Increased Risk for Poor COVID-19 Outcomes Found With Blood Cancers

A research collaboration has identified that patients with hematologic malignancies who are infected with coronavirus disease 2019 are at greater risk for poor outcomes from the virus.

A research collaboration has identified that patients with hematologic malignancies who are infected with coronavirus disease 2019 (COVID-19) are at greater risk for poor outcomes from the virus. Findings from the ASH Research Collaborative (RC) COVID-19 Registry presented during the 2020 American Society of Hematology (ASH) Annual Meeting showed that the mortality risk was potentially even greater in patients who were older, had more severe infection, a poorer prognosis, or who decided to forego intensive treatment.1

“Patients with hematologic malignancies are at increased risk for adverse COVID-19 outcomes and can thus be considered as a medically vulnerable population. We found that risks are greatest in those who are older, have advanced disease or a limited prognosis, and forego intensive management,” William Wood, MD, MPH, an associate professor at the University of North Carolina at Chapel Hill, said during a presentation of the ASH Research Collaborative (RC) COVID-19 Registry data at the meeting. “As data in the registry accumulate, we will be able to ask and answer additional questions, such as those related to specific diseases, treatments, or risk factors.”

Findings revealed that 20% of the 656 patients included in the registry cohort died. Among patients who required hospital- or intensive care unit (ICU)–level care, the mortality rate was 33%; this rate was almost doubled in those with ICU-level severity, at 65%. The percentage of patients with leukemia, lymphoma, or plasma cell disorders who had moderate or severe disease proved to be similar and ranged from 61% to 65%.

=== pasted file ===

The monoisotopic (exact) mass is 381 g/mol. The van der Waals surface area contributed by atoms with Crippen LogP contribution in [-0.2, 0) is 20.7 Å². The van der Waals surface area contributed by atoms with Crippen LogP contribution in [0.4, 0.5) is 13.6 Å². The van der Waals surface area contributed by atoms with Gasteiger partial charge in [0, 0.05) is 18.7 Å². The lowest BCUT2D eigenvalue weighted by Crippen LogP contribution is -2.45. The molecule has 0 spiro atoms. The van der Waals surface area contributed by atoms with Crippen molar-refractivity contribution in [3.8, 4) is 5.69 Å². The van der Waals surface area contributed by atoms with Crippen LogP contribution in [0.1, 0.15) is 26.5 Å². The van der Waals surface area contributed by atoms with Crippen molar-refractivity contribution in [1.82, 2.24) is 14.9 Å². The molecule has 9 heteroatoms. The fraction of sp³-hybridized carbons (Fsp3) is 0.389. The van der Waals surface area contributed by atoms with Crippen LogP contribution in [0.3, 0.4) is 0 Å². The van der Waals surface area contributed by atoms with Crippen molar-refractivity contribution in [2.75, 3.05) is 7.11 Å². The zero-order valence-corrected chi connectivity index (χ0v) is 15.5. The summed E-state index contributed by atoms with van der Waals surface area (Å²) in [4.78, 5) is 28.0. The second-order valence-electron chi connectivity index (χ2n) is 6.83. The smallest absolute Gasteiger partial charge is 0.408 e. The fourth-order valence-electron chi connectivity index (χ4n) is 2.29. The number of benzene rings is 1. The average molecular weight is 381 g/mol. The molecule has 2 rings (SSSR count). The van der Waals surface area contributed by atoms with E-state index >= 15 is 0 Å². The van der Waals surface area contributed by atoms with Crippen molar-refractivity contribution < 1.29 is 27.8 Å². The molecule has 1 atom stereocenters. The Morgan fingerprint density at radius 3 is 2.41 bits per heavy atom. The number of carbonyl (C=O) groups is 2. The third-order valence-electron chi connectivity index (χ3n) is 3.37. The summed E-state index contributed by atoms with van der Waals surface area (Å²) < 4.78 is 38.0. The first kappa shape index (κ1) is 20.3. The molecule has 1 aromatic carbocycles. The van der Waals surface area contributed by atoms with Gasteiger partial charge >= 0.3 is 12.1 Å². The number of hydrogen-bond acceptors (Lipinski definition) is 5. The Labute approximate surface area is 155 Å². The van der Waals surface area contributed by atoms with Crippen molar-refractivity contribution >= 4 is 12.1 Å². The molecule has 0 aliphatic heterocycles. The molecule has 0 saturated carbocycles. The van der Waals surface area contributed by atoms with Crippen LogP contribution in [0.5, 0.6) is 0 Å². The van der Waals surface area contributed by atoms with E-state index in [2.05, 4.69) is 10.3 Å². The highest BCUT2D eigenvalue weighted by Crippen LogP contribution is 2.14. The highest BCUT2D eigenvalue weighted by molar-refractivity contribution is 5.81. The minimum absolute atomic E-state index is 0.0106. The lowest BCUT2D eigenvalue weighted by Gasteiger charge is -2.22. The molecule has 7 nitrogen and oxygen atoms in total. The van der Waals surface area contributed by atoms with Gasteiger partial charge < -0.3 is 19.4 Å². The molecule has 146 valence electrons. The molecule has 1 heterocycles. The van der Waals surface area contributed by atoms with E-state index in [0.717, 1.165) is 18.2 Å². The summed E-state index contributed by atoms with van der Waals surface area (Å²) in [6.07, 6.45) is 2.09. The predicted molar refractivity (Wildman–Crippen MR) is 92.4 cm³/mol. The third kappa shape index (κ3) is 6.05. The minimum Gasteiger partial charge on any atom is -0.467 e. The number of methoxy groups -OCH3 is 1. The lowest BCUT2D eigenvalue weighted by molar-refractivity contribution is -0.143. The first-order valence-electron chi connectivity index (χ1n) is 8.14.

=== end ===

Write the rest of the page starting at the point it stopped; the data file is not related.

Additionally, COVID-19 disease severity was found to be strongly associated with malignancy status at the time of diagnosis. Specifically, 69% of patients who were receiving initial treatment had moderate or severe disease compared with 50% of those in remission and 79% of those with relapsed or refractory disease.

Mortality rates were also found to significantly differ based on the patient’s prognosis. In patients who had a pre–COVID-19 prognosis of less than 12 months had a mortality rate of 51% compared with just 13% in those who had a pre-pandemic prognosis of over 12 months. Mortality rates also differed across malignancy status, going from 21% in those receiving initial treatment, to 13% in those who were in remission, to 36% in those with relapsed or refractory disease.

The proportion of patients with moderate or severe disease increased with age. Specifically, 47% of patients under the age of 19 years had moderate or severe disease compared with 43% of those who were 19 years to 39 years, 62% of those between the ages of 40 years and 69 years, and 70% of those who were 70 years of age or older. Increased age was also linked with higher mortality rates; these rates ranged from 5%, to 6%, to 18%, to 33% in those under 19 years, 19 to 39 years, 40 to 69 years, and 70 years and older, respectively.

Twelve percent of patients decided to forego ICU-level care and 90% of those patients had moderate or severe disease. The decision to forego ICU-level care was found to be associated with age. Forty-two percent of the deaths reported were those who had chosen to forego ICU care; only 4% of these patients recovered. Among those who declined ICU-level care, the mortality rate was 73% versus 13% in those who did not decline care.

“The ASH RC developed a COVID-19 Registry for Hematology in the early weeks of the pandemic,” said Wood. “Data are submitted by individuals or by individual institutions and submission at an institutional level is becoming more efficient and feasible.”

The ASH RC COVID-19 Registry for Hematology is a global reference tool;2 it is a portion of the larger ASH RC Data Hub platform, which collects information on patients who have a hematologic disease and are infected with virus or those with a post–COVID-19 hematologic complication. The data are aggregated across several malignancies and are made available to public through a virtual dashboard.3